Conclusion

This new study shows that ginger’s famous anti-inflammatory effect might be explained, at least in part, by its senolytic properties. Gingerenone A, one of the ingredients of ginger extract, might even be superior in its senolytic action to the D+Q duo while also being less toxic to non-senescent cells.

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Literature

[1] Moaddel, R., Rossi, M., Rodriguez, S., Munk, R., Khadeer, M., Abdelmohsen, K., … & Ferrucci, L. (2022). Identification of gingerenone A as a novel senolytic compound. Plos one17(3), e0266135.

[2] Olivieri, F., Prattichizzo, F., Grillari, J., & Balistreri, C. R. (2018). Cellular senescence and inflammaging in age-related diseases. Mediators of Inflammation2018.

[3] Coppé, J. P., Desprez, P. Y., Krtolica, A., & Campisi, J. (2010). The senescence-associated secretory phenotype: the dark side of tumor suppression. Annual review of pathology: mechanisms of disease5, 99-118.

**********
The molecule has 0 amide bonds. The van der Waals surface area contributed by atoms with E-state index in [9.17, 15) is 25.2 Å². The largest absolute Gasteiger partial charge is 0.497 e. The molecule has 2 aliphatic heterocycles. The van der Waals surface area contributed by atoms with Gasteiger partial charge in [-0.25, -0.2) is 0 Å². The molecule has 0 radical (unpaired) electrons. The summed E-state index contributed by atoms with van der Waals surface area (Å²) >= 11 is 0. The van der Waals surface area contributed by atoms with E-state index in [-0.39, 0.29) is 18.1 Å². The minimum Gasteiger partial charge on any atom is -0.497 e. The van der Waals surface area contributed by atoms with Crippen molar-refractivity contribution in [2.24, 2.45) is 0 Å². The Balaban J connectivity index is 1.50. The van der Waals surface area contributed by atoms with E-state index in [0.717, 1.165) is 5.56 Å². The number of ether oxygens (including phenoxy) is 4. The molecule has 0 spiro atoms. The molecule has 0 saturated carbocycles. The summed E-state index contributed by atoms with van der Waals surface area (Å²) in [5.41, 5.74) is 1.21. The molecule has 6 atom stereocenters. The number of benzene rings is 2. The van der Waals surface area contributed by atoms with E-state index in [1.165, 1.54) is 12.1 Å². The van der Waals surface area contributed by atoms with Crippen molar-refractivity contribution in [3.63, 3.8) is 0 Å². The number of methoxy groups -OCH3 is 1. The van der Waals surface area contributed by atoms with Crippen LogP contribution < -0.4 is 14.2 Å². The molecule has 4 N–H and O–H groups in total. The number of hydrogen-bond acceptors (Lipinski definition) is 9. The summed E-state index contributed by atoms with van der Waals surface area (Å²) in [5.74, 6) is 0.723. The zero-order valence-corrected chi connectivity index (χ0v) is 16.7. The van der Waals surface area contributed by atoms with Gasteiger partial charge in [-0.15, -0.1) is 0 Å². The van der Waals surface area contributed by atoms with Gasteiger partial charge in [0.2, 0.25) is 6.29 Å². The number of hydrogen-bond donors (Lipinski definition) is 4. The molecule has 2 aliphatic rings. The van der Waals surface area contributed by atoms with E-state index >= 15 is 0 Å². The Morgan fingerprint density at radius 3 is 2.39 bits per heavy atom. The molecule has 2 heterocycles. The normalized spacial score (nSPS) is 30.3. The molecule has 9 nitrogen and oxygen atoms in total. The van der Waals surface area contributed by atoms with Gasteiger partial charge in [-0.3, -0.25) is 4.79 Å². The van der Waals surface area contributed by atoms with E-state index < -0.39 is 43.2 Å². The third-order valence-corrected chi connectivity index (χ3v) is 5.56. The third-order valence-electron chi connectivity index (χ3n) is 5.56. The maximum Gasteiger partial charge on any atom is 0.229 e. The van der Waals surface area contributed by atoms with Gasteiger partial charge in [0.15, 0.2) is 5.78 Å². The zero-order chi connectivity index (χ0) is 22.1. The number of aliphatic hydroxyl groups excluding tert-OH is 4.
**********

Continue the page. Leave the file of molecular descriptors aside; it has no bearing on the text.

[4] Guignabert, C., Phan, C., Seferian, A., Huertas, A., Tu, L., Thuillet, R., … & Humbert, M. (2016). Dasatinib induces lung vascular toxicity and predisposes to pulmonary hypertension. The Journal of clinical investigation126(9), 3207-3218.

About the author
Arkadi Mazin

Arkadi Mazin

Arkadi is a seasoned journalist and op-ed author with a passion for learning and exploration. His interests span from politics to science and philosophy. Having studied economics and international relations, he is particularly interested in the social aspects of longevity and life extension. He strongly believes that life extension is an achievable and noble goal that has yet to take its rightful place on the very top of our civilization’s agenda – a situation he is eager to change.
  1. croker44
    August 7, 2022

    Do you know the dosage of ginger root extract used in the study?